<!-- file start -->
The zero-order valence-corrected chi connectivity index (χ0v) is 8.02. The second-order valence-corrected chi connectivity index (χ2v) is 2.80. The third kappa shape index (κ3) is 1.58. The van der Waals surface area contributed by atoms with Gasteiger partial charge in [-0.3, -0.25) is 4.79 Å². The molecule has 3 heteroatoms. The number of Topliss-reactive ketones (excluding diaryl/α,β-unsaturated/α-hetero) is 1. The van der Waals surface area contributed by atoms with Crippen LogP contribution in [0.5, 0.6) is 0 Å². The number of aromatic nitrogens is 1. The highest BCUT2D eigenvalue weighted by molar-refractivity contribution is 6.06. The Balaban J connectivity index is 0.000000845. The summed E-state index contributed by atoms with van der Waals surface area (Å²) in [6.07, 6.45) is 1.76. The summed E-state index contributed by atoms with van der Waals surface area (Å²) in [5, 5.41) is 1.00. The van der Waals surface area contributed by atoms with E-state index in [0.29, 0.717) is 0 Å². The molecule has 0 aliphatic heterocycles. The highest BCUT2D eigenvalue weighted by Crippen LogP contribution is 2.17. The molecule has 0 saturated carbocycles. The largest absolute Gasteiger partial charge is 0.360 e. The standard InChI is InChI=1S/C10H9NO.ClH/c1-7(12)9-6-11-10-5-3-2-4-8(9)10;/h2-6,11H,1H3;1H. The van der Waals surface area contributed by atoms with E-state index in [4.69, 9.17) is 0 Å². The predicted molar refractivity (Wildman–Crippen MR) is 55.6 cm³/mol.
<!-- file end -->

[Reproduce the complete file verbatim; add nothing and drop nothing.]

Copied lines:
The zero-order valence-corrected chi connectivity index (χ0v) is 8.02. The second-order valence-corrected chi connectivity index (χ2v) is 2.80. The third kappa shape index (κ3) is 1.58. The van der Waals surface area contributed by atoms with Gasteiger partial charge in [-0.3, -0.25) is 4.79 Å². The molecule has 3 heteroatoms. The number of Topliss-reactive ketones (excluding diaryl/α,β-unsaturated/α-hetero) is 1. The van der Waals surface area contributed by atoms with Crippen LogP contribution in [0.5, 0.6) is 0 Å². The number of aromatic nitrogens is 1. The highest BCUT2D eigenvalue weighted by molar-refractivity contribution is 6.06. The Balaban J connectivity index is 0.000000845. The summed E-state index contributed by atoms with van der Waals surface area (Å²) in [6.07, 6.45) is 1.76. The summed E-state index contributed by atoms with van der Waals surface area (Å²) in [5, 5.41) is 1.00. The van der Waals surface area contributed by atoms with E-state index in [0.29, 0.717) is 0 Å². The molecule has 0 aliphatic heterocycles. The highest BCUT2D eigenvalue weighted by Crippen LogP contribution is 2.17. The molecule has 0 saturated carbocycles. The largest absolute Gasteiger partial charge is 0.360 e. The standard InChI is InChI=1S/C10H9NO.ClH/c1-7(12)9-6-11-10-5-3-2-4-8(9)10;/h2-6,11H,1H3;1H. The van der Waals surface area contributed by atoms with E-state index in [4.69, 9.17) is 0 Å². The predicted molar refractivity (Wildman–Crippen MR) is 55.6 cm³/mol.